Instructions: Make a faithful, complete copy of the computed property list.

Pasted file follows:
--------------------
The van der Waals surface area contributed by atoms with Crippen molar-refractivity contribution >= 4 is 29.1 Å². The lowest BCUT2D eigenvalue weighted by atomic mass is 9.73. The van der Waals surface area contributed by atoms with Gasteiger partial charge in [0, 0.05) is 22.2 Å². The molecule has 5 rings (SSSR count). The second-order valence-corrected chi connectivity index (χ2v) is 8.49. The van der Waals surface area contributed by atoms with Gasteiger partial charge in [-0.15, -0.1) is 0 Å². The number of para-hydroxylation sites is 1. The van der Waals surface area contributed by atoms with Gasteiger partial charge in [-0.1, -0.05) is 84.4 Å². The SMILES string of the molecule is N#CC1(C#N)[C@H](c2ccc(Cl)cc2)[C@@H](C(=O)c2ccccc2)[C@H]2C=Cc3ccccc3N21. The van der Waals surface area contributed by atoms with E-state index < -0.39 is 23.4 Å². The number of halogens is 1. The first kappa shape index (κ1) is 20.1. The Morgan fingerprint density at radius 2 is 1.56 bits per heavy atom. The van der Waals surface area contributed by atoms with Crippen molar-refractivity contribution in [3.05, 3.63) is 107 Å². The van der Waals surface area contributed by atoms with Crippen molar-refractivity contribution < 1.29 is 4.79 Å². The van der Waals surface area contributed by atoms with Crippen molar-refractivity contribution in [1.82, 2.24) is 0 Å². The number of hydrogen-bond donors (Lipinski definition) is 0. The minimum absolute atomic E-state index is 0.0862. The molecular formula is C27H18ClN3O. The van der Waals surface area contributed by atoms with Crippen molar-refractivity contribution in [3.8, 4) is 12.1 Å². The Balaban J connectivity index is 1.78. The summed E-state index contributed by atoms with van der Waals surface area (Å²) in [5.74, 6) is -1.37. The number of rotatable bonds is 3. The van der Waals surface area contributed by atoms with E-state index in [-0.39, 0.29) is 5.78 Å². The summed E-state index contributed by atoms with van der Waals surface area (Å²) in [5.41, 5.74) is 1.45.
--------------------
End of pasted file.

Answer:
The van der Waals surface area contributed by atoms with Crippen molar-refractivity contribution >= 4 is 29.1 Å². The lowest BCUT2D eigenvalue weighted by atomic mass is 9.73. The van der Waals surface area contributed by atoms with Gasteiger partial charge in [0, 0.05) is 22.2 Å². The molecule has 5 rings (SSSR count). The second-order valence-corrected chi connectivity index (χ2v) is 8.49. The van der Waals surface area contributed by atoms with Gasteiger partial charge in [-0.15, -0.1) is 0 Å². The number of para-hydroxylation sites is 1. The van der Waals surface area contributed by atoms with Gasteiger partial charge in [-0.1, -0.05) is 84.4 Å². The SMILES string of the molecule is N#CC1(C#N)[C@H](c2ccc(Cl)cc2)[C@@H](C(=O)c2ccccc2)[C@H]2C=Cc3ccccc3N21. The van der Waals surface area contributed by atoms with E-state index < -0.39 is 23.4 Å². The number of halogens is 1. The first kappa shape index (κ1) is 20.1. The Morgan fingerprint density at radius 2 is 1.56 bits per heavy atom. The van der Waals surface area contributed by atoms with Crippen molar-refractivity contribution in [3.05, 3.63) is 107 Å². The van der Waals surface area contributed by atoms with Crippen molar-refractivity contribution < 1.29 is 4.79 Å². The van der Waals surface area contributed by atoms with Crippen molar-refractivity contribution in [1.82, 2.24) is 0 Å². The number of hydrogen-bond donors (Lipinski definition) is 0. The minimum absolute atomic E-state index is 0.0862. The molecular formula is C27H18ClN3O. The van der Waals surface area contributed by atoms with Crippen molar-refractivity contribution in [3.8, 4) is 12.1 Å². The Balaban J connectivity index is 1.78. The summed E-state index contributed by atoms with van der Waals surface area (Å²) in [5.74, 6) is -1.37. The number of rotatable bonds is 3. The van der Waals surface area contributed by atoms with E-state index in [-0.39, 0.29) is 5.78 Å². The summed E-state index contributed by atoms with van der Waals surface area (Å²) in [5.41, 5.74) is 1.45.